At the 2018 conference, the ICSP wanted to know whether the scientific evidence the group gathered was enough to support the conclusion that shared parenting was in the best interest of children and their families. The organization also wanted to know if shared parenting should be the focus of divorce and family law. Dr. Sanford Braver believed that “shared parenting now has enough evidence” to demonstrate the benefits of these agreements. In turn, the organization reinforced its belief that the legal system should choose this custody arrangement over other options.

At the group’s fourth conference, the counsel urged the United Nations Committee on the Rights of the Child, professional associations, legal experts, and governments to recognize shared parenting as a child’s fundamental right.

Shared Parenting May Be Effective in Most Environments

The ICSP’s 2020 conference highlighted whether shared parenting could prevent family violence in the home. This conference focused on many issues, including the effects of shared parenting in contested child custody cases.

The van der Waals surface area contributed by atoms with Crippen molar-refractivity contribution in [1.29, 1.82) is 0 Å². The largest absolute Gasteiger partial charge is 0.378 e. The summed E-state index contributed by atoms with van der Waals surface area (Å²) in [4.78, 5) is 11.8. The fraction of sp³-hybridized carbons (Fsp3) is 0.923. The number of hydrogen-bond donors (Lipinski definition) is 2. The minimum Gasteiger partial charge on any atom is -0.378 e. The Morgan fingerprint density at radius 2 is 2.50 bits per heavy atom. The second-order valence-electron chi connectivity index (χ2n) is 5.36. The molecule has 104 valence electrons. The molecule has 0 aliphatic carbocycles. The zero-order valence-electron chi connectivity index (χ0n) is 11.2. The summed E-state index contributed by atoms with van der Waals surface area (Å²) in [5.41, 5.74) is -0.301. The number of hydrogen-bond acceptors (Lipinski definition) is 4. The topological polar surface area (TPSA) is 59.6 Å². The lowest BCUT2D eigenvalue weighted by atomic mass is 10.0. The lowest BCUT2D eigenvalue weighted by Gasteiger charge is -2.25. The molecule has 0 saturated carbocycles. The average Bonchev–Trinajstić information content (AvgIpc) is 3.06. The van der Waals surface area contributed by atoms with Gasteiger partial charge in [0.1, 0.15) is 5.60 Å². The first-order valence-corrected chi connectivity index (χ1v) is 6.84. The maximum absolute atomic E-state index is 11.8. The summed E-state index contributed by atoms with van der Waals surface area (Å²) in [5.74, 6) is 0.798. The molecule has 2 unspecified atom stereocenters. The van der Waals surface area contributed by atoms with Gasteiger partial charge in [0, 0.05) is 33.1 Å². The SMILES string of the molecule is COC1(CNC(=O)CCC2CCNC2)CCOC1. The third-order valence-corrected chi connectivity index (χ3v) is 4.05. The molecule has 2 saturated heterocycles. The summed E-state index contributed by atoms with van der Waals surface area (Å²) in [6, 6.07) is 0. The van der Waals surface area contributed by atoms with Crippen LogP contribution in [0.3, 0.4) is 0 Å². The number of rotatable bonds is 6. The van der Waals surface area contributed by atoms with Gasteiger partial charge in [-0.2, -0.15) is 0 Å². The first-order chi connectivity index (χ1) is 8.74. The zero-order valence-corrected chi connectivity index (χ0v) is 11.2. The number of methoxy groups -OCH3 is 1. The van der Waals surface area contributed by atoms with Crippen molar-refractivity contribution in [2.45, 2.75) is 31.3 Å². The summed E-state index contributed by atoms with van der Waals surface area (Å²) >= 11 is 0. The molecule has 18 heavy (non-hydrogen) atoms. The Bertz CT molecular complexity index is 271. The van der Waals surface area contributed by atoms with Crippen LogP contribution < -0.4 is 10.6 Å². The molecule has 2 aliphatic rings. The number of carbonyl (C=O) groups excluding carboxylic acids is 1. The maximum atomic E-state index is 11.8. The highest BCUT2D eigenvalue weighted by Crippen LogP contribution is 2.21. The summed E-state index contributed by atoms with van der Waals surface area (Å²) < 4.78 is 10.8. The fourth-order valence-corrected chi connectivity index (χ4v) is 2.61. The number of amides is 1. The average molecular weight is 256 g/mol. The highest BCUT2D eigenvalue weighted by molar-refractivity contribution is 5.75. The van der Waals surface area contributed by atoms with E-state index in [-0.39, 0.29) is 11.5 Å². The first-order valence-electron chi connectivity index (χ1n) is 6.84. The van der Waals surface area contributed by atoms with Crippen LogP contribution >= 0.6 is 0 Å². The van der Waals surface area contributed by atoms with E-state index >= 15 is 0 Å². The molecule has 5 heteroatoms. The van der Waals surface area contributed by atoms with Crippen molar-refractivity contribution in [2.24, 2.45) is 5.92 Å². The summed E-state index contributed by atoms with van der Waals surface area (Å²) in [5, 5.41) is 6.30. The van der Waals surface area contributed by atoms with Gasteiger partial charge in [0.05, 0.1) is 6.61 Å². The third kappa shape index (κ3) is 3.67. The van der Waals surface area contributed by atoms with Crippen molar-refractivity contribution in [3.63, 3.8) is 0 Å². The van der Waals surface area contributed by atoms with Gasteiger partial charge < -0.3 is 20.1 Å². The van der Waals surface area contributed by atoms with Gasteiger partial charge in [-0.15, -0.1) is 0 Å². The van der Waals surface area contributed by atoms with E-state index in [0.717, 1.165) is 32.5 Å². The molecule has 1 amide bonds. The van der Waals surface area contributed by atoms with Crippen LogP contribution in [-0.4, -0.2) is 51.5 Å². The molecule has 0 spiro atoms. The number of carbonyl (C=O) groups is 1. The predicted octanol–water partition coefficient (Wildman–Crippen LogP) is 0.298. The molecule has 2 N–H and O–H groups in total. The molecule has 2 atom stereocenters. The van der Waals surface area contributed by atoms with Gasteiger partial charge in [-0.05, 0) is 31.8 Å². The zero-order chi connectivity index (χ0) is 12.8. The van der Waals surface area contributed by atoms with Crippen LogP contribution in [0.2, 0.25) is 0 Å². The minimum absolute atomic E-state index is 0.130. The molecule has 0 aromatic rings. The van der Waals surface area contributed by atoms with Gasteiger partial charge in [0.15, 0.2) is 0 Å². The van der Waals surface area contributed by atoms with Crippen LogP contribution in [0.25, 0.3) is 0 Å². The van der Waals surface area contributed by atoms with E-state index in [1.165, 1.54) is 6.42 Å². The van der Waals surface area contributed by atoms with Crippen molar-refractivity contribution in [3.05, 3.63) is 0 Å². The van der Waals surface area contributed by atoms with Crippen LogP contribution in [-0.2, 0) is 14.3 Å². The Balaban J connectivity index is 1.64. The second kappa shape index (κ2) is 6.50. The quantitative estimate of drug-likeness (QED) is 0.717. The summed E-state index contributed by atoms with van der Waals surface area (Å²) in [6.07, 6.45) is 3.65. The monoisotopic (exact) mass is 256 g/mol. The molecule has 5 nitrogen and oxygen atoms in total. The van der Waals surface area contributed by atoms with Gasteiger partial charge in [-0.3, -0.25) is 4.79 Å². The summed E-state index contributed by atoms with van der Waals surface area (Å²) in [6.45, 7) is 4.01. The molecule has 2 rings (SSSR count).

The conference’s conclusions suggested that there is a need for more theoretical development and additional research. The organization also stressed the importance of implementing changes in law reform and government policies.

Shared parenting was found to serve as a preventative measure against initial incidents of family violence. For that reason, the group reiterated that shared parenting should be the focus of law reform, especially in family law. However, ICSP concluded that shared parenting is unsuitable if there have been incidents of child abuse or family violence.

Today, the ICSP still believes that shared parenting remains the preferred post-divorce arrangement for meeting the psychological needs of children. Both parents can focus on the child’s development and well-being with shared parenting. The ICSP continues its research and dialogue between three distinct groups:

  • Scientists in the family dynamics research field